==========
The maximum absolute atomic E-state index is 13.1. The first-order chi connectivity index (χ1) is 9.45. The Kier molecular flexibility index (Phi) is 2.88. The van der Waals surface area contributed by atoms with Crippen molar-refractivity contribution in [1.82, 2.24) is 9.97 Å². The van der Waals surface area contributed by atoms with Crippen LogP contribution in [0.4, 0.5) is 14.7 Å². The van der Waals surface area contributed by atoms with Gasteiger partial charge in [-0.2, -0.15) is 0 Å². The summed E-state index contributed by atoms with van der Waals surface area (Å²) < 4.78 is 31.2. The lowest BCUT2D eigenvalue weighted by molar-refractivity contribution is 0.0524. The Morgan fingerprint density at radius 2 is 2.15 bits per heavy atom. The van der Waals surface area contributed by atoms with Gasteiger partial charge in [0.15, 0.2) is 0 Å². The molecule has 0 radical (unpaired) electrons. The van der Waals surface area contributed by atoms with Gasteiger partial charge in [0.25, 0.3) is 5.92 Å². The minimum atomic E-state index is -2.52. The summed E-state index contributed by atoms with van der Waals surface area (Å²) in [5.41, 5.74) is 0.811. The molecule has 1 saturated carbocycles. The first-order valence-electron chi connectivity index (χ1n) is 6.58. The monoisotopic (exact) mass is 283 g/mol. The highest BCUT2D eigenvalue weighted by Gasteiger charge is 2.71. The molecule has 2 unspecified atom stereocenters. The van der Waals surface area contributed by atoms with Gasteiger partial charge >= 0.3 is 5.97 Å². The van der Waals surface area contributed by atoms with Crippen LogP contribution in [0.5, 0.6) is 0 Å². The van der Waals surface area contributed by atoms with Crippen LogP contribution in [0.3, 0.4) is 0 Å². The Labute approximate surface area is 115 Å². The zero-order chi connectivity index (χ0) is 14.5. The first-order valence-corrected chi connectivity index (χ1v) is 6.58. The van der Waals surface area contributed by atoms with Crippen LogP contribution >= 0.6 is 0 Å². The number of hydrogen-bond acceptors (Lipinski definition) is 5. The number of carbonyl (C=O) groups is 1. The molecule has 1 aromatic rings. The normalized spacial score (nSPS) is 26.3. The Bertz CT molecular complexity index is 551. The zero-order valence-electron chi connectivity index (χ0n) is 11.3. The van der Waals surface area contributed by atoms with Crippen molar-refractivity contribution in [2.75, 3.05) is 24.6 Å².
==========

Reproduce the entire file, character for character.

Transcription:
The maximum absolute atomic E-state index is 13.1. The first-order chi connectivity index (χ1) is 9.45. The Kier molecular flexibility index (Phi) is 2.88. The van der Waals surface area contributed by atoms with Crippen molar-refractivity contribution in [1.82, 2.24) is 9.97 Å². The van der Waals surface area contributed by atoms with Crippen LogP contribution in [0.4, 0.5) is 14.7 Å². The van der Waals surface area contributed by atoms with Gasteiger partial charge in [-0.2, -0.15) is 0 Å². The summed E-state index contributed by atoms with van der Waals surface area (Å²) < 4.78 is 31.2. The lowest BCUT2D eigenvalue weighted by molar-refractivity contribution is 0.0524. The Morgan fingerprint density at radius 2 is 2.15 bits per heavy atom. The van der Waals surface area contributed by atoms with Gasteiger partial charge in [0.15, 0.2) is 0 Å². The molecule has 0 radical (unpaired) electrons. The van der Waals surface area contributed by atoms with Gasteiger partial charge in [0.25, 0.3) is 5.92 Å². The minimum atomic E-state index is -2.52. The summed E-state index contributed by atoms with van der Waals surface area (Å²) in [5.41, 5.74) is 0.811. The molecule has 1 saturated carbocycles. The first-order valence-electron chi connectivity index (χ1n) is 6.58. The monoisotopic (exact) mass is 283 g/mol. The highest BCUT2D eigenvalue weighted by Gasteiger charge is 2.71. The molecule has 2 unspecified atom stereocenters. The van der Waals surface area contributed by atoms with Gasteiger partial charge >= 0.3 is 5.97 Å². The van der Waals surface area contributed by atoms with Crippen LogP contribution in [0.5, 0.6) is 0 Å². The van der Waals surface area contributed by atoms with Crippen LogP contribution in [0.3, 0.4) is 0 Å². The Labute approximate surface area is 115 Å². The zero-order chi connectivity index (χ0) is 14.5. The first-order valence-corrected chi connectivity index (χ1v) is 6.58. The van der Waals surface area contributed by atoms with Crippen LogP contribution >= 0.6 is 0 Å². The number of hydrogen-bond acceptors (Lipinski definition) is 5. The number of carbonyl (C=O) groups is 1. The molecule has 1 aromatic rings. The normalized spacial score (nSPS) is 26.3. The Bertz CT molecular complexity index is 551. The zero-order valence-electron chi connectivity index (χ0n) is 11.3. The van der Waals surface area contributed by atoms with Crippen molar-refractivity contribution in [2.75, 3.05) is 24.6 Å².